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Development of the Gas Push Pull Test for Hydrogen Sulfide Oxidation

Title: Development of the Gas Push Pull Test for Hydrogen Sulfide Oxidation.
Name(s): Lawson, Jacob Brinton, author
Abichou, Tarek, professor directing thesis
Chanton, Jeffery, committee member
Clark, Clayton, committee member
Department of Civil and Environmental Engineering, degree granting department
Florida State University, degree granting institution
Type of Resource: text
Genre: Text
Issuance: monographic
Date Issued: 2013
Publisher: Florida State University
Place of Publication: Tallahassee, Florida
Physical Form: computer
online resource
Extent: 1 online resource
Language(s): English
Abstract/Description: ABSTRACT A limited number of studies using various types of cover materials to attenuate H2S emissions have been performed both at the laboratory and field scales. These results have demonstrated that H2S emissions can be effectively reduced using compost, fine concrete, and lime-amended sandy soils as cover materials using several mechanisms (Plaza et al. 2007, Xu, 2005, Sungthong 2010). These mechanisms are: (1) Hydrogen sulfide is consumed by bacteria found in soil that oxidizes hydrogen sulfide to elemental sulfur or sulfate, (2) Clay or organic matter in soils may also sorb hydrogen sulfide (soil microorganisms are not involved in the sorption process), and (3) H2S may be oxidized by reaction with soil minerals, particularly ferric iron. Such mechanisms are well understood from the significant amount of research performed on H2S gas removal using biofiltration. Additionally, under aerobic landfill cover conditions, considerable research has been performed using microbiological methane oxidation to mitigate methane emissions from municipal solid waste. One of the main issues regarding the implementation of approaches for the reduction of H2S emissions from landfills is the lack of a proper technique to assess the level of H2S oxidation and reaction under field conditions. Developing such a technique would allow the determination of H2S oxidation capacity of different cover materials and different cover designs under different climatic conditions. One possible technique that could be employed is the Gas Push Pull Test (GPPT). The general aim of this thesis is to develop the GPPT method for a reactive gas like H2S, which has not been done before. GPPT is a single well gas-tracer test in which inert gases are used as non-reactive tracers for the reactive gas (methane) or in this case, H2S. During the test, a mixture of tracer and reactive gases is injected (pushed) into the soil. During a transition phase, the soil "air" mixes with the injected gases where it is available to microorganisms or minerals. The mixture of soil "air" and injected gas is then extracted (pulled) from the same location. The quantification of oxidation is then based on the analysis of the breakthrough curves (relative concentrations) of the reactive and the tracer gases. It is expected that the tracer concentrations at the injection/extraction points decrease as a result of physical transport processes, whereas the attenuation of the reactive gas is a result of physical transport processes, chemical oxidation, and microbial (and others) activities. A lab study was completed to assess the reactivity of H2S by different soil types typically used in landfill cover construction. The reactivity of H2S was characterized by zeroth-order kinetics as well as correlating the reactivity to water and iron content of the soil materials. The lab study only investigated physical and chemical processes that attenuate H2S. In addition to the laboratory study, a field study was completed to develop proper methods in performing a (GPPT) to measure the capacity of soil materials to oxidize H2S. The objectives were to experimentally compare transport of the reactant gas H2S and tracer gases during GPPTs as a function of varying injection/extraction flow rates in a porous medium and in the absence of microbial activity. Additionally, the relative importance of molecular diffusion, advection, and transfer into the water phase of H2S during GPPTs was also evaluated as well as developing a correction ratio that would allow the use of tracers with dissimilar molecular weights.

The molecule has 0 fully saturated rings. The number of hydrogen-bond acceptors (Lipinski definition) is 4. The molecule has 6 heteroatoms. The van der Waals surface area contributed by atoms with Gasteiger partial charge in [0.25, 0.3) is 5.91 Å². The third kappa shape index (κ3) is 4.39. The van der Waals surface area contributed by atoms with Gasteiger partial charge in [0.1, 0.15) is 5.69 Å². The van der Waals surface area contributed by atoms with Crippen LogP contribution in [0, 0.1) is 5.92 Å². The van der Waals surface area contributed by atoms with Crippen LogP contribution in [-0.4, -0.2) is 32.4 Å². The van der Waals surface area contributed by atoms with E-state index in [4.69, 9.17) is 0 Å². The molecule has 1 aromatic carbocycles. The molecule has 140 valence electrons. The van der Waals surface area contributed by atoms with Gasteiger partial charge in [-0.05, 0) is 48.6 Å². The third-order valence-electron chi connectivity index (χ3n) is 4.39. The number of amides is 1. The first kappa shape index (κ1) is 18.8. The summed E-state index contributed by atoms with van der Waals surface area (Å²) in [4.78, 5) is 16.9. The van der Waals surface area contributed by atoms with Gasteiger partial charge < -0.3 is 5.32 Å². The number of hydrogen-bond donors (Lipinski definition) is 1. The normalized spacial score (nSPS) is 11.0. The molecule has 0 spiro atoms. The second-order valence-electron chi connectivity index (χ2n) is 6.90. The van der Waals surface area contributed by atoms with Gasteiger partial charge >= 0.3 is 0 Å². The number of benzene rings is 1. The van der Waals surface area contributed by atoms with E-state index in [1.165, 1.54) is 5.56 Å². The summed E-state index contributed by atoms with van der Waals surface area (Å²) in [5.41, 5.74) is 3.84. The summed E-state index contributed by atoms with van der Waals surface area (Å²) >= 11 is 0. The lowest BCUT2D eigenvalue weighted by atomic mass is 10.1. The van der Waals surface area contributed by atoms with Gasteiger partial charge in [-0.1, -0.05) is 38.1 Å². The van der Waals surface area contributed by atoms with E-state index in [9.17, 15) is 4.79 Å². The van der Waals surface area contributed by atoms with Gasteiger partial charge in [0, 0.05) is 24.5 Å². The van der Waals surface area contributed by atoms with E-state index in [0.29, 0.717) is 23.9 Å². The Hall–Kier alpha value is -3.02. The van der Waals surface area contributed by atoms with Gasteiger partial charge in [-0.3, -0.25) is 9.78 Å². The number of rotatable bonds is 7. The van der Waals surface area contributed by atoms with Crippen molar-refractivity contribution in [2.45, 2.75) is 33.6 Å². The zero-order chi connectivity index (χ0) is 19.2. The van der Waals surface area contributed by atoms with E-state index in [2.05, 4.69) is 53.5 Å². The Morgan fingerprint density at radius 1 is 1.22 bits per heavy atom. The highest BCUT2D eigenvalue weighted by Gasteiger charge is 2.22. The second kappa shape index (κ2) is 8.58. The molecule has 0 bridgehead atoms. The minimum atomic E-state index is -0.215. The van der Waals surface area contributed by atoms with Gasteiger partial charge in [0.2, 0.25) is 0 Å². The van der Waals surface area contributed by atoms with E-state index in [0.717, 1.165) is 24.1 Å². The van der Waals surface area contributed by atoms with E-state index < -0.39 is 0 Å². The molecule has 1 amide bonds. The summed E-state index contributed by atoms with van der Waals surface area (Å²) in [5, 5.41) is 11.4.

Identifier: FSU_migr_etd-7878 (IID)
Submitted Note: A Thesis submitted to the Department of Civil Engineering in partial fulfillment of the requirements for the degree of Master of Science.
Degree Awarded: Summer Semester, 2013.
Date of Defense: June 28, 2013.
Keywords: Gas Push Pull Test, Hydrogen Sulfide, Landfill Gas, Landfills, Oxidation, Zero Order Kinetics
Bibliography Note: Includes bibliographical references.
Advisory Committee: Tarek Abichou, Professor Directing Thesis; Jeffery Chanton, Committee Member; Clayton Clark, Committee Member.
Subject(s): Civil engineering
Environmental engineering
Persistent Link to This Record:
Owner Institution: FSU

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Lawson, J. B. (2013). Development of the Gas Push Pull Test for Hydrogen Sulfide Oxidation. Retrieved from